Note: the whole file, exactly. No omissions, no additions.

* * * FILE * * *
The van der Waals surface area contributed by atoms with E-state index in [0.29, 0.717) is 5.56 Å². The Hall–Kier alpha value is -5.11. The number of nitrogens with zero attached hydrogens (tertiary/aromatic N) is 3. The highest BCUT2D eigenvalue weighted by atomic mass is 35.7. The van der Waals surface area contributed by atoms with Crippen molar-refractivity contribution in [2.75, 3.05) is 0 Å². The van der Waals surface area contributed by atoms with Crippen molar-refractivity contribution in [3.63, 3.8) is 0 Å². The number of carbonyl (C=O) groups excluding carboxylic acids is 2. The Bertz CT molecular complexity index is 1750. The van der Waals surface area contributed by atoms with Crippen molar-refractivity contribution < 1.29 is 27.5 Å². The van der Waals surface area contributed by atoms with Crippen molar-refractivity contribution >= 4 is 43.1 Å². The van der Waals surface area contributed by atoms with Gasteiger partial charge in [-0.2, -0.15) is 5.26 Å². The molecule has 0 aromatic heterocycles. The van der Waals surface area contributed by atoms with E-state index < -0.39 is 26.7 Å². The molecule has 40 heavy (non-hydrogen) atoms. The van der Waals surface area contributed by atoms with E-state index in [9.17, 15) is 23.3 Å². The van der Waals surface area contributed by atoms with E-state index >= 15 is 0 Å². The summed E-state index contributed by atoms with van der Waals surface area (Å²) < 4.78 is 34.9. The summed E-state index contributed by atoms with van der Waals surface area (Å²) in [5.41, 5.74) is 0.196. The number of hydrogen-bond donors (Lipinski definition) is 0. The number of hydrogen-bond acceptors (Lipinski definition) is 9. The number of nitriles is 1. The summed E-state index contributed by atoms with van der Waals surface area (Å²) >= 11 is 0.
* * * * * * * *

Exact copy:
The van der Waals surface area contributed by atoms with E-state index in [0.29, 0.717) is 5.56 Å². The Hall–Kier alpha value is -5.11. The number of nitrogens with zero attached hydrogens (tertiary/aromatic N) is 3. The highest BCUT2D eigenvalue weighted by atomic mass is 35.7. The van der Waals surface area contributed by atoms with Crippen molar-refractivity contribution in [2.75, 3.05) is 0 Å². The van der Waals surface area contributed by atoms with Crippen molar-refractivity contribution in [3.63, 3.8) is 0 Å². The number of carbonyl (C=O) groups excluding carboxylic acids is 2. The Bertz CT molecular complexity index is 1750. The van der Waals surface area contributed by atoms with Crippen molar-refractivity contribution < 1.29 is 27.5 Å². The van der Waals surface area contributed by atoms with Crippen molar-refractivity contribution >= 4 is 43.1 Å². The van der Waals surface area contributed by atoms with Gasteiger partial charge in [-0.2, -0.15) is 5.26 Å². The molecule has 0 aromatic heterocycles. The van der Waals surface area contributed by atoms with E-state index < -0.39 is 26.7 Å². The molecule has 40 heavy (non-hydrogen) atoms. The van der Waals surface area contributed by atoms with E-state index in [9.17, 15) is 23.3 Å². The van der Waals surface area contributed by atoms with E-state index >= 15 is 0 Å². The summed E-state index contributed by atoms with van der Waals surface area (Å²) < 4.78 is 34.9. The summed E-state index contributed by atoms with van der Waals surface area (Å²) in [5.41, 5.74) is 0.196. The number of hydrogen-bond donors (Lipinski definition) is 0. The number of hydrogen-bond acceptors (Lipinski definition) is 9. The number of nitriles is 1. The summed E-state index contributed by atoms with van der Waals surface area (Å²) >= 11 is 0.